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Microsoft Secure

Last week, Jan Neutze and I participated in a dinner discussion on “Building a Secure Cyber Future” that the German Mission to the United Nations and the Atlantic Council organized for the members of the United Nations Group of Government Experts (GGE) on Developments in the field of Information and Telecommunications in the context of International Security. The GGE is an important entity consisting of 15 designated experts who – while individually appointed by UN Secretary-General Ban Ki-moon – represent the opinions of their countries. For more background on the GGE see the UN Office for Disarmament Affairs and for an overview of existing policy positions and gaps see the recent ICT for Peace issue brief. The current GGE is meeting three times between August 2012 and June 2013 with the aim of developing a set of recommendations related to cybersecurity norms as well as confidence-building, stability and risk reduction measures to address the implications of nation state use of ICTs.

Jason Healey, Director of the Atlantic Council Cyber-Statecraft Initiative shared his views on the “Five Futures of Cyber Conflict and Cooperation” and I talked about the need to build a “Collaborative Cybersecurity Norms”.

Why is a collaborative approach to cybersecurity norms needed?  Well to put it quite simply, neither governments nor the private sector acting on their own can fully grasp the scope of change occurring in cyberspace and the implications for security. The world is expected to have over 4 Billion people online by the year 2020, 50 Billion devices and a 50% increase in the amount of data that is being generated.  While this creates amazing economic opportunities for countries around the globe, these figures also pose significant challenges which both governments and the private sector will have to address in order to keep the Internet stable, reliable, and secure.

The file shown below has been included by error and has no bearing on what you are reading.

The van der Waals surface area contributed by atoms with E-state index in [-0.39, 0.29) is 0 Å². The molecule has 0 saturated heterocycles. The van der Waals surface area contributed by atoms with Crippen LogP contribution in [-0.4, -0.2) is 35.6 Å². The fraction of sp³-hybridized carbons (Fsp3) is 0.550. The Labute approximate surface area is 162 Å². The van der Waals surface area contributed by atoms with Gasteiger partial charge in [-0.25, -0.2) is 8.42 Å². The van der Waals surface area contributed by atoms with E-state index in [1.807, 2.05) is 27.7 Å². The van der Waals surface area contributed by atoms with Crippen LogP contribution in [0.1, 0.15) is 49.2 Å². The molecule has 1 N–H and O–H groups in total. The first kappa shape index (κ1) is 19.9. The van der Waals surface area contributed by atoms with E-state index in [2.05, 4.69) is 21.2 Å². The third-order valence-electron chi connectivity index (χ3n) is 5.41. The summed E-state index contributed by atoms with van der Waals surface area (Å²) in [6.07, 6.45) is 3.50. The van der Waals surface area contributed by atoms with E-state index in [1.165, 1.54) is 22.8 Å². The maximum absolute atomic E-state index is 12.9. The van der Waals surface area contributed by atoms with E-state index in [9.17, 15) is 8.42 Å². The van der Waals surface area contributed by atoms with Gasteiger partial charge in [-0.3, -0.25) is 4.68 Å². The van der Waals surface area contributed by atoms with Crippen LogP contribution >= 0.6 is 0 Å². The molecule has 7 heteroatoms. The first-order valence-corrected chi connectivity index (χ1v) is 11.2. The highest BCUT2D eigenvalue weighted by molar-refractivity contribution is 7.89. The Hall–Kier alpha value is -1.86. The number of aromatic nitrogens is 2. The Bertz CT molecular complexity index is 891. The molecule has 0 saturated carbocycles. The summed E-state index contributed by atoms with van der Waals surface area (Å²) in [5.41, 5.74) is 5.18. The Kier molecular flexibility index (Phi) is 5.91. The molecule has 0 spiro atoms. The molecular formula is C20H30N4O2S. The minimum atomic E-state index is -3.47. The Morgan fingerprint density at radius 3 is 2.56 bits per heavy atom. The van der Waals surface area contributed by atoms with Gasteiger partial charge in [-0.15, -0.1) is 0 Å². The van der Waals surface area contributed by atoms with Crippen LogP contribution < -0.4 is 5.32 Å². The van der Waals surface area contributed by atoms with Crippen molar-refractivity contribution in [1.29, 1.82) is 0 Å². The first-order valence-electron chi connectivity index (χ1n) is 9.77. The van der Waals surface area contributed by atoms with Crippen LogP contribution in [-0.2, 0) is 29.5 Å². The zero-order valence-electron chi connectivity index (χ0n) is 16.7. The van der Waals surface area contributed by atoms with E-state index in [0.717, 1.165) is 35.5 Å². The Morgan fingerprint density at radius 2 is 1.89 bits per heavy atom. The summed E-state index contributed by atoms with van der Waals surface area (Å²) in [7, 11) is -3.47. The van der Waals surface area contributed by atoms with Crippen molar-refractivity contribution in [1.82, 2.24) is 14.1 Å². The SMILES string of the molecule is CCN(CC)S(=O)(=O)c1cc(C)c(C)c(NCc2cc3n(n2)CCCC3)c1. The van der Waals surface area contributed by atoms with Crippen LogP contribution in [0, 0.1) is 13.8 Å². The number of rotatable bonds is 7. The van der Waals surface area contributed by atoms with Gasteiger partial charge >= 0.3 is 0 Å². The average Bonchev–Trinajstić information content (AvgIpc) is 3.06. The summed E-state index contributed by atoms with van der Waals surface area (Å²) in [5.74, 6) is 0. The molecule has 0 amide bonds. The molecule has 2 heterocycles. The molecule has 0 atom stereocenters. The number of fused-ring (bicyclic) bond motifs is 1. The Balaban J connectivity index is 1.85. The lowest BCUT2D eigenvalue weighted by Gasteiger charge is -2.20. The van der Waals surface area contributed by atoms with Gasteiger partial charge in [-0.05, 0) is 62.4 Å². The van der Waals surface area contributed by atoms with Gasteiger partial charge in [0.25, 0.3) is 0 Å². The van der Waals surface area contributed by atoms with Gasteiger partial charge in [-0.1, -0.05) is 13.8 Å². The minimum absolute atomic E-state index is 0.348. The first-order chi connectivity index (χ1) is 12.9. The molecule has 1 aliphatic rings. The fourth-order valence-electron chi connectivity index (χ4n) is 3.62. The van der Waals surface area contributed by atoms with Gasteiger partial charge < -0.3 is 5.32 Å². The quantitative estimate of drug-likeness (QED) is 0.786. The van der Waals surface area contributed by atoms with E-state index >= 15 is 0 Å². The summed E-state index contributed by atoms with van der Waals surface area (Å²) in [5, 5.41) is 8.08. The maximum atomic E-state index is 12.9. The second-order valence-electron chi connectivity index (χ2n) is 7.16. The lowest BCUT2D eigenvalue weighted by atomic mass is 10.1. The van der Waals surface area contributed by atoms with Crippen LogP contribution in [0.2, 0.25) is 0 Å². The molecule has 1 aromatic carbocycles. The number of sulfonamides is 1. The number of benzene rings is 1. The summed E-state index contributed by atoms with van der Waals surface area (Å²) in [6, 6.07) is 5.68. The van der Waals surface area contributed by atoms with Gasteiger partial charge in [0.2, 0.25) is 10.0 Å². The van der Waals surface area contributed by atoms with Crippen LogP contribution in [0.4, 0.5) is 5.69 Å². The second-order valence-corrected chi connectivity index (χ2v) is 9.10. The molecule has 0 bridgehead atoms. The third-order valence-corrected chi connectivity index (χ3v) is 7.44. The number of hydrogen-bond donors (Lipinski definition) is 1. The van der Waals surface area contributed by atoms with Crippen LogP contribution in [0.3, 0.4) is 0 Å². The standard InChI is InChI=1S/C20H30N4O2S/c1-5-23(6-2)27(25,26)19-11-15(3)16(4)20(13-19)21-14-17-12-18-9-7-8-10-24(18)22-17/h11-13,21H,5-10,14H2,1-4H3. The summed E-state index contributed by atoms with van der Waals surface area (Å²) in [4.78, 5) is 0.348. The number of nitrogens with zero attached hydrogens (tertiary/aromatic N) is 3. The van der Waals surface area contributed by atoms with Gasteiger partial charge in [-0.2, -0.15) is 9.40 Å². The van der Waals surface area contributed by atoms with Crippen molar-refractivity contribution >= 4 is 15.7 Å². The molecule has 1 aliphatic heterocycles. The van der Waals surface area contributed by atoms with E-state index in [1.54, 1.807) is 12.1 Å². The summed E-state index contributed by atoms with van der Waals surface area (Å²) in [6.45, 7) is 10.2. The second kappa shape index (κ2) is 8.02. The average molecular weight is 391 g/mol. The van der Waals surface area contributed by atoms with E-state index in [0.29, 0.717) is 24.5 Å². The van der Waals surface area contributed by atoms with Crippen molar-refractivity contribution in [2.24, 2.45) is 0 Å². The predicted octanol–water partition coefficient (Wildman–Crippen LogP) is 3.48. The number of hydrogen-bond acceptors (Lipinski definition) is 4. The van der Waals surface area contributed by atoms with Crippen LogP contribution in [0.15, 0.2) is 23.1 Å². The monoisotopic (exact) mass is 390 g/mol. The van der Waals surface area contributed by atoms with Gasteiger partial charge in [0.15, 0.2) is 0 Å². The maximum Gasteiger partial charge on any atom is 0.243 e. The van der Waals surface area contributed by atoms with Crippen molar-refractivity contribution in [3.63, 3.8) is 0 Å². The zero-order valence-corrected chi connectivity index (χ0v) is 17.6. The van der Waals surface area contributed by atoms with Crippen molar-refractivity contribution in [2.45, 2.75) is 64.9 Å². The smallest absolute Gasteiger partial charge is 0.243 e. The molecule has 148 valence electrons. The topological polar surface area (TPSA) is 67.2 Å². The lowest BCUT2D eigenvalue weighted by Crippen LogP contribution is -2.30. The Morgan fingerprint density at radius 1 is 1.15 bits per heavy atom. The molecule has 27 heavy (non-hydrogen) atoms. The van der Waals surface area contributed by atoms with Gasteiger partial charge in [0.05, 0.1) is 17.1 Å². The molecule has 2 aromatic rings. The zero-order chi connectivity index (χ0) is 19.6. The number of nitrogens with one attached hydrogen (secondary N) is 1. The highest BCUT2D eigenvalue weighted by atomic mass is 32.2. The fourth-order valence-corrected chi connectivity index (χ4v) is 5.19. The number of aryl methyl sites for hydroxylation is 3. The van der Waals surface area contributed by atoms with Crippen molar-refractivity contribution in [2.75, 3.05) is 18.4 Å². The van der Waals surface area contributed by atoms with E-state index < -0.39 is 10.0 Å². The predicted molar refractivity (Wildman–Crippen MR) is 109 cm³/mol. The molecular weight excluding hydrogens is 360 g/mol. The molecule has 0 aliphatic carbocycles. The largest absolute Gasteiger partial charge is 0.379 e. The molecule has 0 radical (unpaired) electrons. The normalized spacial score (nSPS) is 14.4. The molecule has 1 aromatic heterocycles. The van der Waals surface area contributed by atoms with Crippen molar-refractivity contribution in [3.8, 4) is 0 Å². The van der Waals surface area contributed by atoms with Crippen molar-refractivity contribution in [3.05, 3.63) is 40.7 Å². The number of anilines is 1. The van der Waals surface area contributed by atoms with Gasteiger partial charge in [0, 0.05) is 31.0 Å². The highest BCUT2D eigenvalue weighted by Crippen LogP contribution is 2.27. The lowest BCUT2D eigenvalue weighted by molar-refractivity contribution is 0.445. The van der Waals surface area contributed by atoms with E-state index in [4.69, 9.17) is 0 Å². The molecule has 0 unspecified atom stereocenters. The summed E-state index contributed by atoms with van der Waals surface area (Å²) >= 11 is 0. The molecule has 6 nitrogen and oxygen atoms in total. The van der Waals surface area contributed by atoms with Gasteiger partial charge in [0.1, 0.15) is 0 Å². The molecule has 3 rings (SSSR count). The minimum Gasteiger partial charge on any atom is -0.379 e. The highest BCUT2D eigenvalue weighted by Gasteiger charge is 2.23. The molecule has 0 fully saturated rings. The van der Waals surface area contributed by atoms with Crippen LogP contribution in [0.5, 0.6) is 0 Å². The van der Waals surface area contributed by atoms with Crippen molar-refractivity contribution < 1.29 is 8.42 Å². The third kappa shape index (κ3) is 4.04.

Determining appropriate nation state behavior in cyberspace is a critically important task – and to a certain extent an important government-to-government conversation. But as cyberspace is a shared and integrated domain, on which governments, the private sector and global Internet users all rely on and interact side-by-side the dialogue on “Cybersecurity Norms” should be broadened, and it should certainly not exclude the private sector. In recent testimony before the U.S. Senate, TWC’s Corporate Vice President, Scott Charney, called on the U.S. government to “… insist that the private sector be integrated into these international discussions.”  He further opined that the “The private sector creates and delivers the technologies that nation states seemingly now want to exploit to promote their national interests. As a result, the private sector should be involved in domestic and international diplomatic efforts that are intended to curb attempts to militarize the information infrastructure that it designs, deploys, and manages.”

Developing confidence building measures (CBMs) are one important step in the development of consensus building for what constitutes acceptable behavior in cyberspace by nation-state actors. However, it is important the role of the private sector be recognized in the growing international dialogue on cybersecurity norms. After all, it has been non-government stakeholders that developed, refined and operationalized a broad range of confidence building measures and normative behavior for key security issues including vulnerability disclosure management, secure development of code, security incident response, and risk management. Building a public private partnership among those who view the functioning of these systems as essential is critical to the long-term stability, reliability, and security of the Internet and the critical infrastructures upon which we all rely.